The topic of gas hydrates crosses various disciplinary fields and is the subject of numerous scientific works, ranging from astrophysics to geosciences, including process engineering and molecular sciences. From a fundamental point of view, the molecular and colloidal structures, the interactions with the natural matrices in which they are formed, as well as the conditions of formation and dissociation of these materials, are scrutinised with a wide range of tools on large scales of time and space. From an application point of view, these materials, long considered and examined only as a nuisance to be avoided – the clogging of natural gas pipelines and the risks of instabilities on the ocean floor that can lead to the generation of tsunamis or be detrimental to the offshore industry – have been seen in recent years as an opportunity because of their many potential applications: Phase change materials for secondary refrigeration and cold storage, capture and separation of CO2 and other acid gases, water purification/de-salination, potential energy resources, etc. The evidence for the existence or not of clathrate hydrates in the interstellar medium is also the subject of much debate in the astrophysics literature, as these compounds may have played a key role in the assembly of building blocks for many extraterrestrial objects. All these topics (physical chemistry, engineering, geoscience, astrophysics) are addressed by the French scientific community, with the involvement of numerous laboratories and research organisations with varied and complementary skills, spread throughout the country.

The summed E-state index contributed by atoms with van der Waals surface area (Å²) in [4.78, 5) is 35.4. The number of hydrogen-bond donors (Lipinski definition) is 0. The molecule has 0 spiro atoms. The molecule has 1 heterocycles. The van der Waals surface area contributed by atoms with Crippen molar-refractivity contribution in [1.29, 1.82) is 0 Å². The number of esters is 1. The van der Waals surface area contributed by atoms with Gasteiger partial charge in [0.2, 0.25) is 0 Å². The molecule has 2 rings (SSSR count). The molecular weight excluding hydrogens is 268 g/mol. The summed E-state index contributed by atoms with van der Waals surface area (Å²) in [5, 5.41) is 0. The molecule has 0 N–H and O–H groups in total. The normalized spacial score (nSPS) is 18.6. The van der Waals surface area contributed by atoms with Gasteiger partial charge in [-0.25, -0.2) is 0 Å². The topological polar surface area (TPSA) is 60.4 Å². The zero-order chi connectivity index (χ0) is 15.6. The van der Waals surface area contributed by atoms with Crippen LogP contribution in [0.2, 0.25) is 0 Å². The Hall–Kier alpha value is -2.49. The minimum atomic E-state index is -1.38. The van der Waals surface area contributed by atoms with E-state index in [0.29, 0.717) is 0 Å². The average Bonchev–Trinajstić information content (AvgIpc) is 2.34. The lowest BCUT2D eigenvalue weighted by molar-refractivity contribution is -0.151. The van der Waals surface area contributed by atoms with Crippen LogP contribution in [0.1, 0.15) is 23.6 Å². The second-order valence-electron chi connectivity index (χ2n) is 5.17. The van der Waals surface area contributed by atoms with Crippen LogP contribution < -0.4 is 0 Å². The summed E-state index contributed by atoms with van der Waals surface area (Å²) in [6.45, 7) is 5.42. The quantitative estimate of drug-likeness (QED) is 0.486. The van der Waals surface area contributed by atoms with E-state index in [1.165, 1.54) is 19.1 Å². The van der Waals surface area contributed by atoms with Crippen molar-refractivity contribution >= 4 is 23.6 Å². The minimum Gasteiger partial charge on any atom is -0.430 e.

For several years, this community has shown a willingness to combine their skills through ANR projects (SECOHYA, MI2C, HYDRE, CRISALHYD, HYDFECT), European projects (MIDAS project, action-COST MIGRATE, ERC-EXOWATER, INTERREG-2MERS-CARBON2VALUE) CPER (CLIMIBIO) and involvement in competitiveness clusters (Examples to be added) or technology transfer structures (Inter-Carnot energICs, Axel’One in the Aura region, Aquitaine Science Transfert), and CARNOT institutes (M. I.N.E.S, IRSTEA, BRGM, ISIFoR).
On the strength of these past and current research experiences, this scientific community wishes to go further by creating a CNRS Research Consortium (called GDR) to better exchange and organise itself at national level and to reinforce its visibility at European level. About twenty laboratories/teams have expressed their wish to join this multidisciplinary and clearly defined structure. The proposed GDR is structured in four clusters: a “Molecular Sciences” cluster that will address fundamental issues related to hydrates, around which will gravitate three clusters with more applied vocations: “Astrophysics”, “Geosciences” and “Process Engineering and Technologies”. In addition, the research community attached to the GoR will rely on experimental AND theoretical skills. The equipment involved will be clearly displayed through two “virtual platforms”, listing the modelling tools (ranging from classical thermodynamics to molecular dynamics) and the experimental devices available (from the molecular to the geological scale).
The “hydrate” GDR will bring together laboratories attached to the CNRS and also to EPIC or EPST research organisations such as IFREMER, IFP-EN, INRAE, ENSTA-ParisTech, UPPA, Mines and BRGM. The latter will make contributions in cash and in kind by participating in the operation and management of the GDR.